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Amending the U. S. Constitution
The writers of the Constitution recognized that, from time to time, it would be appropriate to change the rules.
This process is called Amending the Constitution. They created a set of rules that guide this changing process.
These rules are set down in Article V.

There have been an abundance of attempts to amend the Constitution. "Since 1789, over 10,000 amendments to the Constitution
have been proposed in Congress. Of those, only 33 were sent to the states for ratification, and only 27 were ultimately ratified." C-Span Capitol Questions 2000.

What is the role of the U. S. President in the amendment process?

What do we call the first ten amendments to the Constitution?

What is the most recent amendment to the Constitution?

What prompted it?

How long did it take to ratify it?

 

Create an explanation of how to amend the U. S. Constitution.

Real life example - Washington D.C. representation in Congress

Your family has just moved to Washington D.C. because your mother is working for a national lobbying group. Your family settles in the city so that you can have easy access to all the cultural and history resources it offers. You discover that residents of Washington D.C. do not have the same representation in Congress as all the other U.S. citizens do.

You learn of the proposed "The Washington DC Voting Rights Amendment".

On the other hand ... Nathaniel Ward argues

"The Founders intended that the nation's capital remain autonomous and not subject to political pressure from a state government.
In other words, they deliberately crafted the Constitution so that the District would not be within a state.In The Federalist No. 43, James Madison argued that situating the capital city within a state would subject the
federal government to undue influence by the host state:

The indispensable necessity of compleat authority at the seat of Government carries its own evidence with it. It is a power exercised by every Legislature of the Union, I might say of the world, by virtue of its general supremacy. Without it, not only the public authority might be insulted and its proceedings be interrupted, with impunity; but a dependence of the members of the general Government, on the State comprehending the seat of the Government for protection in the exercise of their duty, might bring on the national councils an imputation of awe or influence, equally dishonorable to the Government, and dissatisfactory to the other members of the confederacy."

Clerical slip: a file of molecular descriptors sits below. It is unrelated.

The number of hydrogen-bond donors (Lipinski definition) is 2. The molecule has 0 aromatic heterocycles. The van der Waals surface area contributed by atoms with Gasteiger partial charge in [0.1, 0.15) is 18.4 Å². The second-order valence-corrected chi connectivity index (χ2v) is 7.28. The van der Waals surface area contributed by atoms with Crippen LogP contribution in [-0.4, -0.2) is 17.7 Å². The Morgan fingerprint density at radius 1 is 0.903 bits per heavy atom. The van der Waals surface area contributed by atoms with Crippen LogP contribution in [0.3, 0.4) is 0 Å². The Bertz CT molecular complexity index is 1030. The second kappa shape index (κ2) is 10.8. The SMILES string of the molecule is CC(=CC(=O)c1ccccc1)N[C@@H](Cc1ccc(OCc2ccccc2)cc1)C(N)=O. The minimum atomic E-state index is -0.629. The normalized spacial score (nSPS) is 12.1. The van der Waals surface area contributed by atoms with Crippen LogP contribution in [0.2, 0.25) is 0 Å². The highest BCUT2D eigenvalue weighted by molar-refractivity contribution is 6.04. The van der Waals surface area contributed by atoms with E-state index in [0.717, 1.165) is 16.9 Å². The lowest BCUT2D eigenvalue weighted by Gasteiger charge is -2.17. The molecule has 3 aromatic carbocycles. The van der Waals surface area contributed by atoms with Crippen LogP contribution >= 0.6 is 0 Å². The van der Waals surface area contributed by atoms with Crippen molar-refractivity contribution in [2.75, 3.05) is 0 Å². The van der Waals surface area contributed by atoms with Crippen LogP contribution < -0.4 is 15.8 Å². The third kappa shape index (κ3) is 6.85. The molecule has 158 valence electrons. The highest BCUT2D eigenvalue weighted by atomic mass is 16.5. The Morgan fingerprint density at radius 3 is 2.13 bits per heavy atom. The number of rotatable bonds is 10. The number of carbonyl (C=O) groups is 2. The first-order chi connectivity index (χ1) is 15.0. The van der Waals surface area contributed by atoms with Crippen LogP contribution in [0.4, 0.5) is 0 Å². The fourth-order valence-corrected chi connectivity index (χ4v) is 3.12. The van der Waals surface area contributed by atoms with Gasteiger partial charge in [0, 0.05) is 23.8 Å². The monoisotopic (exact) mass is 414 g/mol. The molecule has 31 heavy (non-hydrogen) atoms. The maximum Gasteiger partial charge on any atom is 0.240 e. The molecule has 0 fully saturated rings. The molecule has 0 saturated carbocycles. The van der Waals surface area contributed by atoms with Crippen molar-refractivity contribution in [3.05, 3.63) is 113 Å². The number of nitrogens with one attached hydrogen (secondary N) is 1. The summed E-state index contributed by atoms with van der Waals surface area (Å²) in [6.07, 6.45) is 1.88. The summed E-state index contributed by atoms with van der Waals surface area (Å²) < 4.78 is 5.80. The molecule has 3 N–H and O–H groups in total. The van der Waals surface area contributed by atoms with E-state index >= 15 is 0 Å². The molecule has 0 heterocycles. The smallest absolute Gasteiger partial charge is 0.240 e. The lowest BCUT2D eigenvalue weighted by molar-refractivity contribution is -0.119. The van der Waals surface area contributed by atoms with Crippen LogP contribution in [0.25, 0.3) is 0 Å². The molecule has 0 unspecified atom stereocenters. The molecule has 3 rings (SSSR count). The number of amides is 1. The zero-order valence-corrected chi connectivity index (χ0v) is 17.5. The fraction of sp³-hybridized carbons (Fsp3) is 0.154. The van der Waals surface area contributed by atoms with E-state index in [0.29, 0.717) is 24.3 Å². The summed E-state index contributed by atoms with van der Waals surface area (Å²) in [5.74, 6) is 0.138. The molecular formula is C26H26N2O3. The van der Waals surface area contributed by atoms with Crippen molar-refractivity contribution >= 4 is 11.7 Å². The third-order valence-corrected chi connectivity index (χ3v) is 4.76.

Other resources: See D.C. Vote | The DC Voting Rights Education Project from League of Women Voters.

1. What do you think? Should the people of Washington D.C. have equal representation in Congress and local control of their government? Why?

2. Describe several ways that students like yourself can work positively to support the passage of an amendment to the U.S. Constitution.

 

Extra: Contrast your state constitution's amendment process with the U.S. Constitution process.

"All power is originally vested in, and consequently derived from, the people. That government is instituted and ought to be exercised for the benefit of the people; which consists in the enjoyment of life and liberty and the right of acquiring property, and generally of pursuing and obtaining happiness and safety. That the people have an indubitable, unalienable, and indefeasible right to reform or change their government whenever it be found adverse or inadequate to the purpose of its institution." James Madison

National Constitution Center - Interactive Constitution

Constitution Activity ms/hs Essays on civics Quotes on government Voting & Elections Civics & History Studies
Make Election Puzzle Bill Of Rights hs Elections Bill of Rights ms Thomas Paine Bridges or Earmarks
Electoral College Diversity American Creed Amend the Constitution Constitution Jobs Initiatives
Who is in Charge? eGovernment Fire Legislator Who gets Fines? First Amendment Rights Public's Right to Know
Founded on Compromise Susan B. Anthony & the Right to vote Examine your Government's Demographic Statistics Evaluate Legislator Youth voters

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posted 8/2006, updated 5/2015
In the spirit of Thomas Paine - released to public domain by Cynthia J. O'Hora

Aligned with the following Pennsylvania Academic Standards - Reading, Writing Speaking, History, Civics and Government, Civics, Science and Technology.
Aligned with the National Standards for Civics and Government

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